This helps our friends and family know how we are doing. Besides, it can always encourage them to come to visit. Which is always a delight!

Nowadays we can say that our circle of friendship is international and wherever we go we will have company. Being nomad has its advantages.


How about you, tell us what challenges you have already encountered in making new friends! 

Check our Instagram for the chance to win a Rafiki bracelet!

Written by Tábata Martín

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What’s on your shopping list?

Back in the 90’s, just few years after the end of the Cold War, the difference of salaries and costs of living on East and West of Europe were so important that a price of subway ticket was considered as expensive for someone from ex-Soviet bloc. Though I had obtained a scholarship for my studies in a French College, each time I travelled for school break to Slovakia, I would bring back to France bags full of food and non-food items (of course, it would include some sweets from my childhood like “Horalky” or “Študentská pečať”). Many years later, the content of my bags reduced and changed, as I could travel by plane and was also limited by weight. I would bring mostly some souvenirs ‘Made in Slovakia’ for my friends, gifts I received from my family, and food that I’ve been really missing abroad (such as “Bryndza” – special sheep cheese, and “Becherovka” – herb based schnapps).

Much later, with the birth of my daughter, I would mostly bring CD’s with lullabies and little songs, books, and DVD with cartoons in Slovak language. If my family was visiting me in France during Christmas or Easter time, they would also bring some decorations (hand painted eggs, gingerbreads or beeswax candles) and also, some products to cook typical recipes for those special moments. Once, I even asked to bring me a special earthen cask to prepare my own sauerkraut, so I would never miss this ingredient so important in the Slovak kitchen. But unfortunately, when we moved to our New Yorker apartment, this item was left behind, it was not ideal to have fermenting cabbage literally in the kitchen/living room.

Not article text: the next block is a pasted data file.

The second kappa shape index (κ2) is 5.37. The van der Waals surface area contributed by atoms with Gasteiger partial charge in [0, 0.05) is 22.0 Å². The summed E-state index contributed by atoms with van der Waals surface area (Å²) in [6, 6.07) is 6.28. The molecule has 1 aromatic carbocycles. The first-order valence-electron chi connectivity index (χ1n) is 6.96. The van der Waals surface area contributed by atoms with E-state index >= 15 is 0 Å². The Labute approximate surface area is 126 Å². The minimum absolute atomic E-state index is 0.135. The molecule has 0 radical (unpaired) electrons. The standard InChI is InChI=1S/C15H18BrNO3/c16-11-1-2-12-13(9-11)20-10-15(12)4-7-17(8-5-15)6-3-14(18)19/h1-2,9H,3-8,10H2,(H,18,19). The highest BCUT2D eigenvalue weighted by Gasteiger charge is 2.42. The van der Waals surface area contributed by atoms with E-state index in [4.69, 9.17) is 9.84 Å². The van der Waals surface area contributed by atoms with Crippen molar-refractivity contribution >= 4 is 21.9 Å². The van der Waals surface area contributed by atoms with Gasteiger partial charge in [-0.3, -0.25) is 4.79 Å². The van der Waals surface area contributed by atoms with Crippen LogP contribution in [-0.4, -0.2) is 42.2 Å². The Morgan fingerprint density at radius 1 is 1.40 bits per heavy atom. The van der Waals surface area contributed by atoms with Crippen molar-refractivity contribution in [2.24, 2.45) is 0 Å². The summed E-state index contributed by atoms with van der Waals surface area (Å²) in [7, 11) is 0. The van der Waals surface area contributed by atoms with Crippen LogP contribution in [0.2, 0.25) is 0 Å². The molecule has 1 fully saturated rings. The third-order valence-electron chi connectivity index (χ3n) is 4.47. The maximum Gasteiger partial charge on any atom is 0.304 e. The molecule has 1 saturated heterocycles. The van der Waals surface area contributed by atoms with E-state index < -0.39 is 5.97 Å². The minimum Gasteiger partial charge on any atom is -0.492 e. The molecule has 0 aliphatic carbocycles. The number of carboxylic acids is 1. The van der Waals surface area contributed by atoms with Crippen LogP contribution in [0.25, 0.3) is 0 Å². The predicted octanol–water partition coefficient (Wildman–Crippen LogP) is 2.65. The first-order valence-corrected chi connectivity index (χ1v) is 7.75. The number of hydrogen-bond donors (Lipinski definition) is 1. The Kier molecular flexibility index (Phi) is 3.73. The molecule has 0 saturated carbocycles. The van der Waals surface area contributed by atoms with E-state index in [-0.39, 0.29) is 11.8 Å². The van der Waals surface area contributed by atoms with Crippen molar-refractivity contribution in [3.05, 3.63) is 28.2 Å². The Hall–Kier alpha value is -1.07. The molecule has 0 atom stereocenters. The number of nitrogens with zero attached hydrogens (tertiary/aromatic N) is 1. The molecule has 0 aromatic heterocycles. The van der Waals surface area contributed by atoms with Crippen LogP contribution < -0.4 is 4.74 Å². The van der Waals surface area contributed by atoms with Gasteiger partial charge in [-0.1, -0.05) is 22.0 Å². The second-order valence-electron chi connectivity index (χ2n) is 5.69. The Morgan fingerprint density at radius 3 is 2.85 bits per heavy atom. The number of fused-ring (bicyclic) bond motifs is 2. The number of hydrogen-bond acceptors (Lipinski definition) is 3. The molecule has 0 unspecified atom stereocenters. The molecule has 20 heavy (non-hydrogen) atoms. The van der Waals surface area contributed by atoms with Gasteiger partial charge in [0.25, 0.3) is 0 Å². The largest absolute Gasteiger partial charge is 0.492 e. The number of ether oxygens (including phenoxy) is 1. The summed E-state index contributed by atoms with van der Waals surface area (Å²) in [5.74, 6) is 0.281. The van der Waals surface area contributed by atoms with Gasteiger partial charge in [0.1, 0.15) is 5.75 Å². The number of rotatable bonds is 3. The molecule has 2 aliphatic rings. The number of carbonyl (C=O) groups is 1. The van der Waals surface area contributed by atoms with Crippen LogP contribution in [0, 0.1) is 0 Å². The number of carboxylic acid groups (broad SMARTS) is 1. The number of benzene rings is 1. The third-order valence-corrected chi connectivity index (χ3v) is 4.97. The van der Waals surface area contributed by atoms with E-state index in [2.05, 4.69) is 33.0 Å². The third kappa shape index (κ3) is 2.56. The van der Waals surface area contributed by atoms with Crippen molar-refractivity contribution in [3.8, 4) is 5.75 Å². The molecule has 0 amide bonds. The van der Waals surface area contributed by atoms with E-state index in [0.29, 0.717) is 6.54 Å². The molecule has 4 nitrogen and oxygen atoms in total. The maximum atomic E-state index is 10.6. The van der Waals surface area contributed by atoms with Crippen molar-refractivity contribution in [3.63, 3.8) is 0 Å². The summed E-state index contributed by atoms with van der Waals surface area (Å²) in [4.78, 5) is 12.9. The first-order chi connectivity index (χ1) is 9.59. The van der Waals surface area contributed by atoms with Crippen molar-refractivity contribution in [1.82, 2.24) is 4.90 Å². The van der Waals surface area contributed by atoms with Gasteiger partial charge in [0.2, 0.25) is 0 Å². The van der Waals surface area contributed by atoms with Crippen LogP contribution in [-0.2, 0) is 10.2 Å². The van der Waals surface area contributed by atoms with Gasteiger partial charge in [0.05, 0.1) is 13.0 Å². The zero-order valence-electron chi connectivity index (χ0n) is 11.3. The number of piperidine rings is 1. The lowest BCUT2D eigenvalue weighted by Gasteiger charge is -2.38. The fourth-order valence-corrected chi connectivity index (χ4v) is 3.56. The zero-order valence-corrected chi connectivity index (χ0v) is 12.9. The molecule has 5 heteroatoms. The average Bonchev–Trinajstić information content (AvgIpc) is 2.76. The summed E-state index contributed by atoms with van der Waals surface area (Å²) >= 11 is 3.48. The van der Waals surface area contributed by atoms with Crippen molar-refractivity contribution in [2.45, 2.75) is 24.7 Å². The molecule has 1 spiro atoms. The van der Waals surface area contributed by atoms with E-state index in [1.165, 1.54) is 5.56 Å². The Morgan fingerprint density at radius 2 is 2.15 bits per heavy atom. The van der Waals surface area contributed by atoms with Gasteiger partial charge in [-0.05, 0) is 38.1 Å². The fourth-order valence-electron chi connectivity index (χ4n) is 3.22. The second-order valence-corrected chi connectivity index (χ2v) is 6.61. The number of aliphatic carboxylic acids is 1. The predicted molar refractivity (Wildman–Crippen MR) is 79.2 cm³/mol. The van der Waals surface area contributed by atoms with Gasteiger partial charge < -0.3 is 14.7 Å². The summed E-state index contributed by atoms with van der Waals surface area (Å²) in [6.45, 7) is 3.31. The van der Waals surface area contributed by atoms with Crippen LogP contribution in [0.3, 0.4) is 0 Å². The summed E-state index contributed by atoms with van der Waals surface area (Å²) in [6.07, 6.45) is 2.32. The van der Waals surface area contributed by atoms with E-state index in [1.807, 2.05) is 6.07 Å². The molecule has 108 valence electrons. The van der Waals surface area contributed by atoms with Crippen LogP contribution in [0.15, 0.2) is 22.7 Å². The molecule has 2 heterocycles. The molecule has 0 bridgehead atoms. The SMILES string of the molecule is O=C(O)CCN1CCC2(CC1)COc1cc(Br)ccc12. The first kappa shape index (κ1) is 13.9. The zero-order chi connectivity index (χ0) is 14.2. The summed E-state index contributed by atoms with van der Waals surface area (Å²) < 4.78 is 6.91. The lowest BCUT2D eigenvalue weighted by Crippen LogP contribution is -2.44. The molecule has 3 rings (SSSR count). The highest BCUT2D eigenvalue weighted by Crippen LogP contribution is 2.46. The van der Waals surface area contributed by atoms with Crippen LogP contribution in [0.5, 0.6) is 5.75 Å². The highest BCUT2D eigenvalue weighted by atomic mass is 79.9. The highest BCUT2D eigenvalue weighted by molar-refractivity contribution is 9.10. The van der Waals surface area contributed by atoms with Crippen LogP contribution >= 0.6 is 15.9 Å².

Homemade saurekraut FR

During our last summer break, we made a very long trip, visiting all three countries that represent our ‘Home’ countries: Slovakia, France and Mauritius (over 32.000 km all together). Following picture testifies that what we brought back with us, was decent to hold an international mini fair! So, if you are wondering what we have been missing since we moved to the US, here are some examples:

From France:

  • Special laundry sheets that make your life easier because you don’t have to worry mixing clothes of different colors
  • Baking Powder and chocolate Nestle (French expats in US would agree that Hershey’s is not the best substitute for a perfect “Moelleux au chocolat”: French molten chocolate cake)
  • Cosmetics like Chanel, Clarins, and Occitane (all available in US but pricier)
  • Tea “Mariage Frère”
  • Foie gras and some duck terrines
  • Different sweets like “Têtes brulées” and “Malabar”, and comic books for our daughter

From Mauritius:

  • Mixtures of different spices to cook typical Mauritian recipes like Daube, Carry, etc.
  • Pickled chilis from Reunion and Rodrigues Islands
  • Rums
  • “Eau de Mélisse” and “Alcool de Menthe”: alternative to meds for digestive problems, travel sickness, stress, fatigue, and so on
  • Fried salt fish (that we love so much)

From Slovakia:

  • Some spices and Hungarian paste in tube called “Porkolt” (for cooking a sort of beef stew)